Third, article 16 of the Constitution provides: ‘All existing written law and unwritten law shall be valid and operative notwithstanding any inconsistency [with fundamental rights]’. The provision, therefore, validates laws that were in existence prior to the promulgation of the 1978 Constitution, despite any inconsistency with fundamental rights. Many of the laws relied upon to limit fundamental freedoms were enacted during the British colonial period, and the continued validity of these laws is partially dependent on article 16. For instance, ‘public order’ as a limitation ground is found in British colonial legislation such as the Police Ordinance of 1865. Section 77 of the Ordinance, which continues to be in operation today, clearly authorises limitations on the freedoms of expression and peaceful assembly on the grounds of public order. The Quarantine and Prevention of Diseases Ordinance of 1897 meanwhile authorises the minister in charge of health to regulate movement and travel in the interests of ‘public health’, i.e. preventing the spread of infectious diseases. Regulations 62 and 65 issued under the Ordinance in 1925 – which are in force today – specify restrictions on movement and public assemblies. Chapter XIV of the Penal Code of 1883 lists a host of offences concerning ‘decency and morals’. The offences include the sale and possession of obscene material (sections 285 and 286) and singing obscene songs in public places (section 287). Moreover, sections 291A and 291B of the Penal Code criminalises ‘uttering words with deliberate intent to wound religious feelings’, and carrying out ‘deliberate and malicious acts intended to outrage religious feelings of any class by insulting its religion or religious beliefs’ respectively.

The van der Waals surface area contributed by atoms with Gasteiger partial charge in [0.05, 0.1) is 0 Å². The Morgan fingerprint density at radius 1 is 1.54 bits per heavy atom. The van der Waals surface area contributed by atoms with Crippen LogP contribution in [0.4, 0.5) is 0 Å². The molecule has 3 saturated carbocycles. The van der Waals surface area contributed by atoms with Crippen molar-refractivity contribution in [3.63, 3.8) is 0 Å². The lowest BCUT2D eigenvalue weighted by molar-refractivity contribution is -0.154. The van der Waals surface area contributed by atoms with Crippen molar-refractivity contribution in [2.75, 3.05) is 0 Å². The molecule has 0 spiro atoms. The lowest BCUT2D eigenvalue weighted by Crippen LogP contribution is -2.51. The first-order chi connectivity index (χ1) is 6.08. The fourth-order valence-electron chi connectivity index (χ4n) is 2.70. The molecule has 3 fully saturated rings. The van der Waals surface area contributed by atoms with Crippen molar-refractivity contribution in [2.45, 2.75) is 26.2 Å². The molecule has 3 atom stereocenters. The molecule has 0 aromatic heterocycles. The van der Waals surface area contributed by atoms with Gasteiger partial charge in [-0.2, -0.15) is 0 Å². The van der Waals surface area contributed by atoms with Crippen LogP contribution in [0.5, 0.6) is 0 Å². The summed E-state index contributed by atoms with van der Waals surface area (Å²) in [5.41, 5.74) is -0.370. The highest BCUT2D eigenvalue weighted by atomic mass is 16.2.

The case studies in the next section offer insights into how these doctrinal weaknesses can enable the imposition of unjust limitations on certain fundamental freedoms. However, these doctrinal weaknesses should not be overstated. Their role in facilitating majoritarianism is mostly cosmetic; they provide the window-dressing of ‘legality’ for limitations that flow from majoritarian political interests as opposed to a strict application of legal doctrine. Therefore, it is on the practice beyond the legal text that we must focus our attention.

4 Constitutional practice

Each of the five case studies I have selected features conduct by a minority or satirist that is perceived as a threat to the dominant status of the Sinhala-Buddhist majority community in Sri Lanka. Prior to delving into these case studies, it may be useful to illustrate the alternative picture of the constitutional practice with regard to fundamental freedoms – where the litigant comes from the majority community, and where a majority interest either underlies the claim, or is not at odds with the claim. This brief discussion serves as a point of comparison to the case studies to follow.